HS39 grounding issue and hum

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    • HS39 grounding issue and hum

      Hi guys,

      First of all, I hope you don't mind that this post is in English. My German is not good enough unfortunately. (What we Belgians call "Jean-Marie Pfaff- Deutsch)

      So I repaired an old Dual 1224 for my dad and I decided I wanted a Dual idler drive for myself. I pickuped a lot of three players with two HS39 bases for repair for €25 euros.

      One of the HS39's is broken with a short circuit, but the other one works! I've had to replace the 'Knallfrosch' but other than that it works at both channels.

      But now my problem:

      There is a constant hum at the speakers/headphones that gets louder with the volume. Some hum is to be expected with these old amps, but I've never heard as much as with this one.

      More importantly: I could hear a change in the hum when I touched the faceplate or the volume dial of the amplifier. To me that sounds like a grounding problem so I measured the voltage from the chassis to the earth ground in my house and I got 85 VAC!
      I know some old amps are designed with a 'live' chassis, but 85VAC seems to be high and potentially dangerous. Especially since the dials and buttons on the front are connected to the chassis ground.

      Does anyone know what could be causing this issue?
      So far I've replaced the elcos in the power amplifier, but not yet anywhere else. all ground connections work as shown on the schematics.

      Any help is appreciated and thanks in advance.

      PS: You can answer in German, I read it a bit :)
    • Hi !

      Gertjan schrieb:

      More importantly: I could hear a change in the hum when I touched the faceplate or the volume dial of the amplifier. To me that sounds like a grounding problem so I measured the voltage from the chassis to the earth ground in my house and I got 85 VAC!
      I know some old amps are designed with a 'live' chassis, but 85VAC seems to be high and potentially dangerous. Especially since the dials and buttons on the front are connected to the chassis ground.
      I would guess that this is "false measuring".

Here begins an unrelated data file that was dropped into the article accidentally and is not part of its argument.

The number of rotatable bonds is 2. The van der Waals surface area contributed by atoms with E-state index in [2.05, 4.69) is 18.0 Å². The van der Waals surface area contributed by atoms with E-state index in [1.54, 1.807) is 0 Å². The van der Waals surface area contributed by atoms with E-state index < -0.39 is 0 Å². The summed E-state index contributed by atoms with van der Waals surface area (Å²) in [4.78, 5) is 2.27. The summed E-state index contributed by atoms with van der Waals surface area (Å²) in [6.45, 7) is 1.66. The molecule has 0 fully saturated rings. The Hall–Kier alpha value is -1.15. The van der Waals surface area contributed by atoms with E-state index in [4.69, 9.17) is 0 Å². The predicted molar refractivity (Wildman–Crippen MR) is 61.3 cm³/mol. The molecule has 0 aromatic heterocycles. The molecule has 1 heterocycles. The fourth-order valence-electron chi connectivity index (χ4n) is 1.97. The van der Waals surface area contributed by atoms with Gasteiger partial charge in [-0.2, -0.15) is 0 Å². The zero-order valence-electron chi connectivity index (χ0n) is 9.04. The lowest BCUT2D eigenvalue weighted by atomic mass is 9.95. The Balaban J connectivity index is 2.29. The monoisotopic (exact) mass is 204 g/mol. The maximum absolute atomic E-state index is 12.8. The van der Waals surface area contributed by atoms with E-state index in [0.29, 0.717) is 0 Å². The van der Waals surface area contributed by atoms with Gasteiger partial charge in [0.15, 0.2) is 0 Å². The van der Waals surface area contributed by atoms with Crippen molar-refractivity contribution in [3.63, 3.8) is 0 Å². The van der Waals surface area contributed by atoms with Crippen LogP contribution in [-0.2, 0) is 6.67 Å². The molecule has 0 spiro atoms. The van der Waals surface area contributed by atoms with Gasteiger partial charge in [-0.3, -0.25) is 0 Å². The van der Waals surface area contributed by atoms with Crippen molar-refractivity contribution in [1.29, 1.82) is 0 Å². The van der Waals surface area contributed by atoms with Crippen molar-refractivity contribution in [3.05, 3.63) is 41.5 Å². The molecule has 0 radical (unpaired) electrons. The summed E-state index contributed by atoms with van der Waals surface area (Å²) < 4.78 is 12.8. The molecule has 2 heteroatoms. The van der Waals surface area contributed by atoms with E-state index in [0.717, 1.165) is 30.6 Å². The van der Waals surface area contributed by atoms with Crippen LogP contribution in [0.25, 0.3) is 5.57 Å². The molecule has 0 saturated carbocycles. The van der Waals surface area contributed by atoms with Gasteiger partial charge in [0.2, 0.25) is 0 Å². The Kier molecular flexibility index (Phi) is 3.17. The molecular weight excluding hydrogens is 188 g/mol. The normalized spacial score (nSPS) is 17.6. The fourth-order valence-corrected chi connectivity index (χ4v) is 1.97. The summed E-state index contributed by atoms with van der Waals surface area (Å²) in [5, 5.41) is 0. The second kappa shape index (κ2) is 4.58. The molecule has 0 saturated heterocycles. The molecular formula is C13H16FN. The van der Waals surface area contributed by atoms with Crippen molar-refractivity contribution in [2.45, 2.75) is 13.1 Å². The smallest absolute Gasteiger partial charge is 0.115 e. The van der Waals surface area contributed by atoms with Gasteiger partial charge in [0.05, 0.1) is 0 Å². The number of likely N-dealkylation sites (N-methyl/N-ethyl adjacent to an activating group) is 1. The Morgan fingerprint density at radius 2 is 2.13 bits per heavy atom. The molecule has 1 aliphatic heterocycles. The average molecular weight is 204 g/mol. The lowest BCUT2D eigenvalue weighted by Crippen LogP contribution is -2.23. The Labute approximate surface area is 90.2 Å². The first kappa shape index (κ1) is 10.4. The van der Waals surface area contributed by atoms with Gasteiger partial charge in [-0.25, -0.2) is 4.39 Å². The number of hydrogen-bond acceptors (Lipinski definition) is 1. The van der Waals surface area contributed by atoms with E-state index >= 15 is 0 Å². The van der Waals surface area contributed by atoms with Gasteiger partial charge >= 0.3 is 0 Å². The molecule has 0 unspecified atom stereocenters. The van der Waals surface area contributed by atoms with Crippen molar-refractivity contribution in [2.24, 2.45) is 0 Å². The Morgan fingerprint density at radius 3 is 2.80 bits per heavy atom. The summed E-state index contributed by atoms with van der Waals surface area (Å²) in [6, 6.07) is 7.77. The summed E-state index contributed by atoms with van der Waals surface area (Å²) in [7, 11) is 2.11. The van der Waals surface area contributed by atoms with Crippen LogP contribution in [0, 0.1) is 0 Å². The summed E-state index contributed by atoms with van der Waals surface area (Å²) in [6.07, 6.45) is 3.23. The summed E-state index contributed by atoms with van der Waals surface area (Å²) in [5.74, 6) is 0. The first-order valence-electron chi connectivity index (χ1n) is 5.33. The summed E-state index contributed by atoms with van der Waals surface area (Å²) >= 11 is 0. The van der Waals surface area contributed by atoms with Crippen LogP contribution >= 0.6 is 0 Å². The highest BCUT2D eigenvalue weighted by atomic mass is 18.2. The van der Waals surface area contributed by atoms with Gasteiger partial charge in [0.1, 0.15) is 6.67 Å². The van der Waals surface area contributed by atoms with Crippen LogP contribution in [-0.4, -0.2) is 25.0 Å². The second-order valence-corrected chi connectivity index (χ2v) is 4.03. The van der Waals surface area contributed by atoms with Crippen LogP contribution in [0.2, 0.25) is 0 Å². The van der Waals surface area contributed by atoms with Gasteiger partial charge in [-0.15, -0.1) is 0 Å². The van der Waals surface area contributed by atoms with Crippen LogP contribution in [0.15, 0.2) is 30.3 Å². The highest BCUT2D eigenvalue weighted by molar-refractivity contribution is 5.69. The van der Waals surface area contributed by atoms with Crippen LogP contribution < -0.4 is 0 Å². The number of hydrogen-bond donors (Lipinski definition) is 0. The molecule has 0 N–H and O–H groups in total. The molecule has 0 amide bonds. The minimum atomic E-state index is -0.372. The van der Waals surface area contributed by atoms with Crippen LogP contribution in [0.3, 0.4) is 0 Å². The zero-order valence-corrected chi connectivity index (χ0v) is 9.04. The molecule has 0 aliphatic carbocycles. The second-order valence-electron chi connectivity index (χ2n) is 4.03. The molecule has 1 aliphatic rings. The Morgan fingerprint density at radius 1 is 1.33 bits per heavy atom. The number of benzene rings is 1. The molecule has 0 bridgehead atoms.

The HS39 -by design- has a 2-wire, non-grounding mains cable. So it *may not* be connected with the green-yellow protective ground. It has been designed as an encapsuled device for dry indoor rooms. Therefore it has no "Schutzkontakt-Stecker" but most likely a formed plastic plug with no outer contacts.

      So - there is some sort of AC-transformer "crosstalk" when you have various devices attached to the mains from which some do use the protective ground and some don't. Essentially the mains transformer isolates the HS39 on its own and the output voltage is attached to the chassis ground via the "Minus" (GND) from the power supply only.
      Unless someone cut off the original cable and attached a 3-wire with outer grounding contacts on the plug. And with the protective ground wired to the HS' metal chassis. Now: this is potentially dangerous, since isolation faults *on other parts on the mains* could cause a dangerous voltage on the metal parts of that unit, which is designed to be floating above the mains voltage.

      Coming back to the hum:
      Basically the HS39 is pretty much quiet. There is a known problem with the relatively long wiring from the source switch towards the input sockets on the rear. This might cause some stray hum due to some soldering problems on the shielding part of the connecting cable. The source switch is another problem. It is an open type dial switch, which tends to contact oxydaten.

      Other than that the power supply filter capacitor tends to decay over the centuries as well as the supporting capacitor on the pre-amplifier board. Particularly if these are one of the solid plastic "ROE"-cylinders in wine-red, orange or light grey.

      Look at
      dual.pytalhost.eu/hs39s/
      as long as our server is still maintained.

      The main capacitor is C36 with 2200µF / 20V on the main amplifier board. It is the big axial "roll" in the middle.
      There is one supporting capacitor C38 with 47µF / 16V as a buffer to both channel input transistors T30 sitting on the main amp board. Another one is on the preamp board. It is C18 with 47µF / 16V buffering both channels volume control output buffer T10.

      While being on it: the two output capacitors for the main amp should be replaced.
      They are 470µF / 10V and when they reached a point of internal aging they do a short circuit, which -at least- blows the internal fast 0.5A fuse, but fairly often destroys the final (germanium) transistors as well before the fuse blows.

      If you replace the caps: higher operational voltages are okay.
      So if you can't get 47µF / 16V you might use one with 35 or 40V as well.

      Hope that helps a bit.

      ^^
      Peter aus dem Lipperland

      Solo mio, vendro unscrupuloso, custombres sansaclu.
    • hello,

      Thanks fot the reply!

      The HS39 still has the original two-prong plug.

      So far I've replaced all the electrolytic capacitors, and I notice some improvement.